The industry is at a bit of a crossroads with Wall Street losing faith and interest, finally recognizing the failed dreams of fracking. The Wall Street Journal reports that Pioneer Natural Resources, often cited as one of the strongest shale drillers in Texas, is largely giving up on growth and instead aiming to be a modest-sized driller that can hand money back to shareholders. “We lost the growth investors,” Pioneer’s CEO Scott Sheffield said in a WSJ interview. “Now we’ve got to attract a whole other set of investors.”

Sheffield has decided to slash Pioneer’s workforce and slow down on the pace of drilling. Pioneer has been bedeviled by disappointing production from some of its wells and higher-than-expected costs.

But, as Schlotterbeck told the industry conference in Pittsburgh, the problem with fracking runs deep. While shale E&Ps have succeeded in boosting oil and gas production to levels that were unthinkable only a few years ago, prices have crashed precisely because of the surge of supply. And, because wells decline at a precipitous rate, capital-intensive drilling ultimately leaves companies on a spending treadmill.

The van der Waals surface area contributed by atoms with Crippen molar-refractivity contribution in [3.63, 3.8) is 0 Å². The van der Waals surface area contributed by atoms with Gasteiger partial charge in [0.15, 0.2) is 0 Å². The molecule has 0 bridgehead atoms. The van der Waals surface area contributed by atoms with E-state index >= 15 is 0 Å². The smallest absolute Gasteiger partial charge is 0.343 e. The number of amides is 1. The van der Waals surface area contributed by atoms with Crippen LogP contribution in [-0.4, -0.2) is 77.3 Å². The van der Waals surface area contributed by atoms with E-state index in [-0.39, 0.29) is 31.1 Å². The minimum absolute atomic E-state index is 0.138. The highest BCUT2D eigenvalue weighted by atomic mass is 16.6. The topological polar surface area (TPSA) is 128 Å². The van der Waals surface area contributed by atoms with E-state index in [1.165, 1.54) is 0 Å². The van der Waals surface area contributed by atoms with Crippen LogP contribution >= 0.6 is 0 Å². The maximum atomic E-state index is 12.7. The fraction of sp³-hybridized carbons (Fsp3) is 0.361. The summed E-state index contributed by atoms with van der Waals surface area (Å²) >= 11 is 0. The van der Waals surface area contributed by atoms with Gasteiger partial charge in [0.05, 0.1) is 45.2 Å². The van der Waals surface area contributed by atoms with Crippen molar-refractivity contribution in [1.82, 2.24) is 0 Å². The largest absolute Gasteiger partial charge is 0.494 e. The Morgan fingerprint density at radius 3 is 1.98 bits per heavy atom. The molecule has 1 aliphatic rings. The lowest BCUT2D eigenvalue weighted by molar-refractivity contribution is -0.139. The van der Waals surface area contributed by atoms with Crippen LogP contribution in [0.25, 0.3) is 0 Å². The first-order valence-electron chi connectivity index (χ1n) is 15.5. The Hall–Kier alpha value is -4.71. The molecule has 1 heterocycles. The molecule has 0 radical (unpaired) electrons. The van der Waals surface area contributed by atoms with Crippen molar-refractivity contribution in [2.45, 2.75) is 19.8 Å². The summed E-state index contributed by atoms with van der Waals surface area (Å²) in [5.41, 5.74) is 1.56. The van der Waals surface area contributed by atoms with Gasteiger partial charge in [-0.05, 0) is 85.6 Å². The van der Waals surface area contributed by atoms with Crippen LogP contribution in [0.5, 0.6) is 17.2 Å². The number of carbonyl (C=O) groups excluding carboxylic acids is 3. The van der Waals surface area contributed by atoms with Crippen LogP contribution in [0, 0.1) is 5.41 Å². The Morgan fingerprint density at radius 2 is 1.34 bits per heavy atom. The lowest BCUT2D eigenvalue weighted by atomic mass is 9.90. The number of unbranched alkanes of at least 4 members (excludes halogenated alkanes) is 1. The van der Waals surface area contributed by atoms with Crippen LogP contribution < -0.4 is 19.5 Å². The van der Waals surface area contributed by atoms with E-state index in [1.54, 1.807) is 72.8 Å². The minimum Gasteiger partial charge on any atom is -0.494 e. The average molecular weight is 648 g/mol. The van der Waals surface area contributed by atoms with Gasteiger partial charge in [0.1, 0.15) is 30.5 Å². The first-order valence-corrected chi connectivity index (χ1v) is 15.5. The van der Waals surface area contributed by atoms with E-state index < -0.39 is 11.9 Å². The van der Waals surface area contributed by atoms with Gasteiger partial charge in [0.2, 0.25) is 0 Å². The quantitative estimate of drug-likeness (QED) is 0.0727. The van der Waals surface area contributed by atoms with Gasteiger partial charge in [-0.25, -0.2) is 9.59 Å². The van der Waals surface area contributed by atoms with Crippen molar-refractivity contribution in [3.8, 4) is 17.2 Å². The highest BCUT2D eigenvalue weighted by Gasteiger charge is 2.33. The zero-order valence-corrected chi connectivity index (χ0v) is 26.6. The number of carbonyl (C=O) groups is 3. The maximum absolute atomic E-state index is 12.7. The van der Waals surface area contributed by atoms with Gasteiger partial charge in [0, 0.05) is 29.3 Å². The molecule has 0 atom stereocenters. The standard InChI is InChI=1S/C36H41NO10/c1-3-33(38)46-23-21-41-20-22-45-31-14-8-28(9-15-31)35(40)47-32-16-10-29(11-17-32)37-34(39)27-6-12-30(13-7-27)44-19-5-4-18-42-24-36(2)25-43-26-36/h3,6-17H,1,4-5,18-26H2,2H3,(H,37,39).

Meanwhile, as the financial scrutiny increases on the industry, so does the public health impact. A new report that studied over 1,700 articles from peer-reviewed journals found harmful impacts on health and the environment. Specifically, 69 percent of the studies found potential or actual evidence of water contamination associated with fracking; 87 percent found air quality problems; and 84 percent found harm or potential harm on human health.

The health impacts have been a point of controversy for years, pitting the industry against local communities. The industry largely won the tug-of-war over fracking, beating back federal and state efforts to regulate it. However, the story is not over.
Related: Philadelphia Refinery Explosion To Boost Gasoline Prices

In many cases, there is an abundance of anecdotal evidence pointing to serious health impacts, but peer-reviewed research takes time and has lagged behind the incredible rate of drilling. Now, the public health research is starting to catch up. Of the more than 1,700 peer-reviewed studies looking at these issues, more than half have been published since 2016.